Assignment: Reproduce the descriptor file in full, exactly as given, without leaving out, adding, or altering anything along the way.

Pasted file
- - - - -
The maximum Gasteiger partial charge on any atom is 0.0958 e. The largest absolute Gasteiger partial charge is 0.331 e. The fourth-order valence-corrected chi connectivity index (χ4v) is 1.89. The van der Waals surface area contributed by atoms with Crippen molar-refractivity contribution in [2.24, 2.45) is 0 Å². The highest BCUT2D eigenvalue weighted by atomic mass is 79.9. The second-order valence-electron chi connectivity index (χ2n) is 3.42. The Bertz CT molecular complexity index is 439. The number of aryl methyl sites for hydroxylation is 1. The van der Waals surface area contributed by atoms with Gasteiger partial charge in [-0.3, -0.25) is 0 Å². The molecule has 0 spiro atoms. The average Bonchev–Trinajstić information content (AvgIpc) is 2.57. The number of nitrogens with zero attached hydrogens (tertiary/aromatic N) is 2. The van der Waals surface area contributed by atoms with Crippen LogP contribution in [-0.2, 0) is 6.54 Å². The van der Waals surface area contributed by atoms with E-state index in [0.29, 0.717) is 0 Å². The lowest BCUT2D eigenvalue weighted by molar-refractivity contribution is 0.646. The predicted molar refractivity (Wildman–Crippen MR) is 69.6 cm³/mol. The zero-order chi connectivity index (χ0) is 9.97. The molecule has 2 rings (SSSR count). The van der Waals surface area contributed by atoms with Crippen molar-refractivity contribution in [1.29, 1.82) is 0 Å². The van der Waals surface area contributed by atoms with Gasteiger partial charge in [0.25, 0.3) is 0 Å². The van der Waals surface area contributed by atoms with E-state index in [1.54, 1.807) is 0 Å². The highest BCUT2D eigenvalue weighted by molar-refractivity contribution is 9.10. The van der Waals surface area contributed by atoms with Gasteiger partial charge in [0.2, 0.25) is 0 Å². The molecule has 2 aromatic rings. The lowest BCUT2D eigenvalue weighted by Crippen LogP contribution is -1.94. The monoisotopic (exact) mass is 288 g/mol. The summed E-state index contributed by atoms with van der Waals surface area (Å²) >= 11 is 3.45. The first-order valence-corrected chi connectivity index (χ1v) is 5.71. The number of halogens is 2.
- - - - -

The maximum Gasteiger partial charge on any atom is 0.0958 e. The largest absolute Gasteiger partial charge is 0.331 e. The fourth-order valence-corrected chi connectivity index (χ4v) is 1.89. The van der Waals surface area contributed by atoms with Crippen molar-refractivity contribution in [2.24, 2.45) is 0 Å². The highest BCUT2D eigenvalue weighted by atomic mass is 79.9. The second-order valence-electron chi connectivity index (χ2n) is 3.42. The Bertz CT molecular complexity index is 439. The number of aryl methyl sites for hydroxylation is 1. The van der Waals surface area contributed by atoms with Gasteiger partial charge in [-0.3, -0.25) is 0 Å². The molecule has 0 spiro atoms. The average Bonchev–Trinajstić information content (AvgIpc) is 2.57. The number of nitrogens with zero attached hydrogens (tertiary/aromatic N) is 2. The van der Waals surface area contributed by atoms with Crippen LogP contribution in [-0.2, 0) is 6.54 Å². The van der Waals surface area contributed by atoms with E-state index in [0.29, 0.717) is 0 Å². The lowest BCUT2D eigenvalue weighted by molar-refractivity contribution is 0.646. The predicted molar refractivity (Wildman–Crippen MR) is 69.6 cm³/mol. The zero-order chi connectivity index (χ0) is 9.97. The molecule has 2 rings (SSSR count). The van der Waals surface area contributed by atoms with Crippen molar-refractivity contribution in [1.29, 1.82) is 0 Å². The van der Waals surface area contributed by atoms with Gasteiger partial charge in [0.25, 0.3) is 0 Å². The van der Waals surface area contributed by atoms with E-state index in [1.54, 1.807) is 0 Å². The highest BCUT2D eigenvalue weighted by molar-refractivity contribution is 9.10. The van der Waals surface area contributed by atoms with Gasteiger partial charge in [0.2, 0.25) is 0 Å². The molecule has 2 aromatic rings. The lowest BCUT2D eigenvalue weighted by Crippen LogP contribution is -1.94. The monoisotopic (exact) mass is 288 g/mol. The summed E-state index contributed by atoms with van der Waals surface area (Å²) >= 11 is 3.45. The first-order valence-corrected chi connectivity index (χ1v) is 5.71. The number of halogens is 2.